In times in which innovation cycles are becoming ever shorter and even high tech is being copied at an ever faster rate, technologically superior products are a fleeting argument on the market. But how can we create stable sales arguments for companies in the B2B area? Facts and figures are not the sole factor that induce the customer’s purchase decision. “At the end of the day, it simply has to be fun to work with a company,” summarises Kai Halter, Marketing Director at ebm-papst. Therefore, a stand-out brand is worth gold in the truest sense of the word. “Even for products that are objectively the same or even identical, a brand name can attain three to seven percent higher sales revenues,” emphasises Rainer Hundsdörfer, Chairman of the Board of Managing Directors of the ebm-papst Group. “Even purchasing departments accept this margin, because it minimises its procurement risk by trusting in the brand promise.”
Concentrating on your own strengths
This effect is demonstrated most clearly by a counterexample: some companies try to be all things to all people and position themselves as a price, technology and service leader. The result: They stand for everything a little bit, but do not stand for anything completely – they become a jack of all trades, master of none. Therefore, in brand building, the important thing is to concentrate on your own strengths: What can you do especially well compared to the competition?
A well-functioning brand makes customers aware of the added value of the company’s entire scope of service and allows them to experience the concrete benefits over the competitor’s product. This is also confirmed by Hundsdörfer, who, before joining ebm-papst, gained experience in critical positions at automotive supplier Schaeffler, at Michael Weinig AG and at machine tool and laser manufacturer TRUMPF. He says, “A brand is not the packaging, it is the content. The brand is a promise and is defined by the first-hand experience of customers, business partners and employees.”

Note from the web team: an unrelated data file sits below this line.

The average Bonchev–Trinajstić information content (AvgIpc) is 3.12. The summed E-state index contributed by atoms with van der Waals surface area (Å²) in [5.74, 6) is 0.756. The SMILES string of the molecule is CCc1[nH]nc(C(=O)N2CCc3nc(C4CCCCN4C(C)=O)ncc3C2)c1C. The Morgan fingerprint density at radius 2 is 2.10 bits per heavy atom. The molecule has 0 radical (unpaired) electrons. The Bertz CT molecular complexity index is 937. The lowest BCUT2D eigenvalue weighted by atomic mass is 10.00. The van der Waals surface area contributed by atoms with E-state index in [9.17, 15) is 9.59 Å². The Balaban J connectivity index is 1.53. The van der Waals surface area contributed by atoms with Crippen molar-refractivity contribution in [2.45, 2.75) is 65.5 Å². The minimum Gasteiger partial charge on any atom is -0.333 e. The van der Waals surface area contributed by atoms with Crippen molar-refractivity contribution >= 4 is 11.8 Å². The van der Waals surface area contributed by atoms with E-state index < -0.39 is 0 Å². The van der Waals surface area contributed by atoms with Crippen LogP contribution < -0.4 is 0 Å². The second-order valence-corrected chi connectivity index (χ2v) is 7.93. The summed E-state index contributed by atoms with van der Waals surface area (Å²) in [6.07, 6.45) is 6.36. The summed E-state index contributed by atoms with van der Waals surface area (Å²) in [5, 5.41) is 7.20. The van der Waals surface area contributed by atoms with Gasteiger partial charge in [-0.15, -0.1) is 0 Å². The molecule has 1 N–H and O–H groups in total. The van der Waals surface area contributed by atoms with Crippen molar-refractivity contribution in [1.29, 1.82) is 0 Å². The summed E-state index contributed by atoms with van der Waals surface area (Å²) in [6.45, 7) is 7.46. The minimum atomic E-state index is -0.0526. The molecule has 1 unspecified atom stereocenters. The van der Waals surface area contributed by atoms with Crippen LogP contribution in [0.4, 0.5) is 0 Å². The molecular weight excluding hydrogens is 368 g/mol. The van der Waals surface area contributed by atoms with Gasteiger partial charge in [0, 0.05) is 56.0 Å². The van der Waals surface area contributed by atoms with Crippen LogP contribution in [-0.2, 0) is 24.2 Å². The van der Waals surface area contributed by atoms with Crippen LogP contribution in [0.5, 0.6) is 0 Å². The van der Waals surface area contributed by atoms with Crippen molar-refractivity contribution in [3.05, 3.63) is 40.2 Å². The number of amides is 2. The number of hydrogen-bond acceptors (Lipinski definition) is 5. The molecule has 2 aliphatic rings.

An initial prerequisite for this is that the decision-makers at the top are conscious of the significance of the brand for the success of the organisation. Afterwards, they have to raise the entire staff’s awareness of this significance. Being patient and persistent is all-important during this definition process – a one-off presentation or a new logo are not sufficient on their own. “A brand is neither a label nor corporate design, but an attitude,” Hundsdörfer explains. “Therefore, it is critical that everyone in the company internalise the brand values – and live according to the agreed values.” Thus the brand offers assurance in both directions: the customer can count on receiving the promised goods and services, and the company can rely on stable customer relationships.
This provides what is certainly the strongest benefit of a strong brand in the B2B area: “We see the true value of a brand in times of crisis,” Hundsdörfer reports, speaking from his own experience. “Strong brands can emerge from even crisis situations without a scratch and without becoming diluted.”
Three steps toward building a strong brand: the process at ebm-papst
1. Initial spark
Managers and employees from various areas sit down together and discuss the question: “What do we want to stand for?”
This process is assisted by a chart on which we enter and define the emotional and rational benefits, services, character as well as symbolism and values.
In interviews and workshops, the Managing Directors of the international subsidiaries share their perspective of what ebm-papst should be like in the future.
Binding values are drawn from conversations with the company founders.
All in-house and international results are compiled, binding definitions are drafted and a plan is drawn up for getting the brand into people’s minds.
Managers around the world become “brand ambassadors,” who train their team and draft shared rules for everyday contact with customers. The guideline is a brand book that defines the company’s core values and other information.
This process is ongoing.